America’s Fiscal Crisis, Men as Losers, Grapeshot, China Poor Big, Greater Fool Theory, Parag Khanna’s World, Still Having Fun?
Over the weekend the risk of a 1995-style shutdown of the US federal government became more real.
At that time it was a game saver for President Bill Clinton, will history repeat itself?
Thinking about history, regimes that can use a little grapeshot to keep the hordes at bay survive but have a distinctly authoritarian edge to them, articles on Iran, Libya and China.
Also how to avoid being the Greater Fool, a new book about our multipolar world, and Michael Ignatieff's limping leadership, the man who would be Prime Minister and missed his chance.
Paul Ryan on why the American public will support his anti-entitlement crusade. The question is do they know what they are against.
WSJ -- Ryan's Charge Up Entitlement Hill
Paul Ryan doesn't look like the menacing sort.
Quote worth quoting.
“Politically, I also believe it's going to be the right thing to do. People want conviction politicians. People want the problem solved. People turn on their TV, they see the European debt crisis. They see California, New York, Illinois. They understand there is a sovereign debt crisis popping all over the place." -- Paul Ryan
Leadership on fiscal responsibility is coming at the state level because the crisis has arrived.
FT -- All in a flap about America’s deficit
Washington is quarrelling its way to a government shutdown, but not to a remedy for its fiscal problems.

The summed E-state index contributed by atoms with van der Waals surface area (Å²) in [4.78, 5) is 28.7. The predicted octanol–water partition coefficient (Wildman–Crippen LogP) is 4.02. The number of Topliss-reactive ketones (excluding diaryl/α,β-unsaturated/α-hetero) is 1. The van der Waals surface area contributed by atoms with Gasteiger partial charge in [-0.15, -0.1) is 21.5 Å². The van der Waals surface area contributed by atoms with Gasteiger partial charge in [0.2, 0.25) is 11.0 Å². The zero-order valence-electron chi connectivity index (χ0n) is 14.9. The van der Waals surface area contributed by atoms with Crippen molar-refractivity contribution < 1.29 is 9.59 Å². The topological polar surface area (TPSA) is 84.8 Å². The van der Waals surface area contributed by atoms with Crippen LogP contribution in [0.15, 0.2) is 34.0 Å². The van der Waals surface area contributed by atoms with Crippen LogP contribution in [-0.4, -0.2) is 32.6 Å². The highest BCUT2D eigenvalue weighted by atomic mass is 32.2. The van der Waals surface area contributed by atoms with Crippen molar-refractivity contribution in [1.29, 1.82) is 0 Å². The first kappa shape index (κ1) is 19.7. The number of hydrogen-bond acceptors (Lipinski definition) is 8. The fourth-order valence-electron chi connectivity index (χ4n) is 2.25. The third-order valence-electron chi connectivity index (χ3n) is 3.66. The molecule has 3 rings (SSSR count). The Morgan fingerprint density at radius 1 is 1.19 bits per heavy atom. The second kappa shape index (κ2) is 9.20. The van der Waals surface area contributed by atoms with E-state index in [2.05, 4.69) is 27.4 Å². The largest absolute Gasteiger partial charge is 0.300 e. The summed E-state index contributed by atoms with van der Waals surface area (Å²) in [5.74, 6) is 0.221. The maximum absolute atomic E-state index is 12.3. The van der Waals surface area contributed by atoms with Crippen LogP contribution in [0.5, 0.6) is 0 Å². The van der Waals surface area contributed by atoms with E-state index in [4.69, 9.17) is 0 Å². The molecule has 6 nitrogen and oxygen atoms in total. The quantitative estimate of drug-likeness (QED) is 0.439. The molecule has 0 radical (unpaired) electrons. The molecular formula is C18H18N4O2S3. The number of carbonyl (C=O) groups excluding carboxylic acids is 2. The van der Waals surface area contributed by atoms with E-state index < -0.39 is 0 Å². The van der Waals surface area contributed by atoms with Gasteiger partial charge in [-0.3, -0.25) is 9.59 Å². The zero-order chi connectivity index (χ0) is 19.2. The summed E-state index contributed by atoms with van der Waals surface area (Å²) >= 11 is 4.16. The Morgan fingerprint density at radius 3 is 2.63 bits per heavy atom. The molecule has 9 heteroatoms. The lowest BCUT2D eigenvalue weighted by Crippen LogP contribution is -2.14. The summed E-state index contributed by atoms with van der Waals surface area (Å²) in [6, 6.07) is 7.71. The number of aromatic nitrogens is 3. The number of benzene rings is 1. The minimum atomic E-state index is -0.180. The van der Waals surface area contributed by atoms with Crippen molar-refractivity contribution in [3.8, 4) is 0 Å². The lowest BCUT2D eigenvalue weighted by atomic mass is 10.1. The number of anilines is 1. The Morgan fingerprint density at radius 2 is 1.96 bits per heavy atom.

Yahoo News -- Memories of 1995 haunt GOP as shutdown talk grows
Few memories haunt Republicans more deeply than the 1995-96 partial shutdown of the federal government, which helped President Bill Clinton reverse his falling fortunes and recast House Republicans as stubborn partisans, not savvy insurgents.
On many measures of national excellence the United States is exceptional only in its failure to create world class education, health, community, and economic outcomes on average for its citizens. Thanks to William of Whistler for sending this in.
Charles Blow explains.
NYT -- Empire at the End of Decadence
It’s time for us to stop lying to ourselves about this country.
In the really stupid category a 6 minute video discusses how the increase of women in the work force has changed the role of men and created a real dialogue about ‘why men aren’t needed’ in families’ (ed’s note – sperm only please).
Right, most single parent homes are headed by women and most of those live in poverty. Girls and boys that grow up without fathers are on average more likely to have below average education, health, community and economic outcomes.
The real question is how to adjust our 19th century planting-harvesting based education system to one that makes sense in a 21st century global economy that in many developed countries happily includes economic leadership roles for women.
WSJ -- Why Are Men Today Such Losers?
Between his lack of responsibilities and an entertainment media devoted to his every pleasure, today's young man has no reason to grow up, says author Kay Hymowitz. She discusses her book, "Manning Up: How the Rise of Women Has Turned Men Into Boys."
In Paul Johnson’s wonderfully brief but to the point biography of the malevolent dictator Napoleon (2002), that I bought at all places at the bookstore on top of the Arc de Triomphe, he argues that the French government was saved from popular revolt in October 1795 when Napoleon used artillery in the tightly packed streets of Paris against a mob of about 30,000.
As Johnson puts its, ‘Bonaparte preferred musket balls encased in tins … known as grapeshot. The advantage of grapeshot was that it scattered over a wide area, tending to produce a lot of blood, and often maiming its victims … [By using grapeshot] the Revolution was over and the era of the mob entered the era of fear. (p. 28)